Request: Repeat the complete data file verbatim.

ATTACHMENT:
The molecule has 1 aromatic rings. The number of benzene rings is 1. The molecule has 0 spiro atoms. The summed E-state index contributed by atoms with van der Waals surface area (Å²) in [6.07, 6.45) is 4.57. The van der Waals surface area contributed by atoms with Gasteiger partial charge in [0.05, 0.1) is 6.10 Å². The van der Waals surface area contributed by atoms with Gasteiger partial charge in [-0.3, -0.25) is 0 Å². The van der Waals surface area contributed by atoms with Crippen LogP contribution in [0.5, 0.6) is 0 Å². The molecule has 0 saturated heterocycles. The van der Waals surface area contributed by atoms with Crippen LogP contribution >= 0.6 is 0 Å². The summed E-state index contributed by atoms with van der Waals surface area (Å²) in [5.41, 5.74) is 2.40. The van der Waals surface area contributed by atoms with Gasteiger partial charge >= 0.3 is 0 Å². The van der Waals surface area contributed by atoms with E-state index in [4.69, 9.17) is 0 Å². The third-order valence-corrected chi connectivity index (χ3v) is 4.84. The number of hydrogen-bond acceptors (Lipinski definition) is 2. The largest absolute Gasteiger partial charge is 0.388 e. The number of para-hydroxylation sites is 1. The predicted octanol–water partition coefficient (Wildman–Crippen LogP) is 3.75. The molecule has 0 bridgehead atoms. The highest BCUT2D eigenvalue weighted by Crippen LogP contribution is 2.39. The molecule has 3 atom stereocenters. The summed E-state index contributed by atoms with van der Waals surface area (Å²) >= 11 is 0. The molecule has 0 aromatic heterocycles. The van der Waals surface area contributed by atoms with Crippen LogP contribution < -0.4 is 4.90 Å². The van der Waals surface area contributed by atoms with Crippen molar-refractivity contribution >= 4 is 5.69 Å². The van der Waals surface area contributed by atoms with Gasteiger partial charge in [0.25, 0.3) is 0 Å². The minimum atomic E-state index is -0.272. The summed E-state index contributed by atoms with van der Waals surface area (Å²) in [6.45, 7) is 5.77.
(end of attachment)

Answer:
The molecule has 1 aromatic rings. The number of benzene rings is 1. The molecule has 0 spiro atoms. The summed E-state index contributed by atoms with van der Waals surface area (Å²) in [6.07, 6.45) is 4.57. The van der Waals surface area contributed by atoms with Gasteiger partial charge in [0.05, 0.1) is 6.10 Å². The van der Waals surface area contributed by atoms with Gasteiger partial charge in [-0.3, -0.25) is 0 Å². The van der Waals surface area contributed by atoms with Crippen LogP contribution in [0.5, 0.6) is 0 Å². The molecule has 0 saturated heterocycles. The van der Waals surface area contributed by atoms with Crippen LogP contribution >= 0.6 is 0 Å². The summed E-state index contributed by atoms with van der Waals surface area (Å²) in [5.41, 5.74) is 2.40. The van der Waals surface area contributed by atoms with Gasteiger partial charge >= 0.3 is 0 Å². The van der Waals surface area contributed by atoms with E-state index in [4.69, 9.17) is 0 Å². The third-order valence-corrected chi connectivity index (χ3v) is 4.84. The number of hydrogen-bond acceptors (Lipinski definition) is 2. The largest absolute Gasteiger partial charge is 0.388 e. The number of para-hydroxylation sites is 1. The predicted octanol–water partition coefficient (Wildman–Crippen LogP) is 3.75. The molecule has 0 bridgehead atoms. The highest BCUT2D eigenvalue weighted by Crippen LogP contribution is 2.39. The molecule has 3 atom stereocenters. The summed E-state index contributed by atoms with van der Waals surface area (Å²) >= 11 is 0. The molecule has 0 aromatic heterocycles. The van der Waals surface area contributed by atoms with Crippen LogP contribution < -0.4 is 4.90 Å². The van der Waals surface area contributed by atoms with Crippen molar-refractivity contribution >= 4 is 5.69 Å². The van der Waals surface area contributed by atoms with Gasteiger partial charge in [0.25, 0.3) is 0 Å². The minimum atomic E-state index is -0.272. The summed E-state index contributed by atoms with van der Waals surface area (Å²) in [6.45, 7) is 5.77.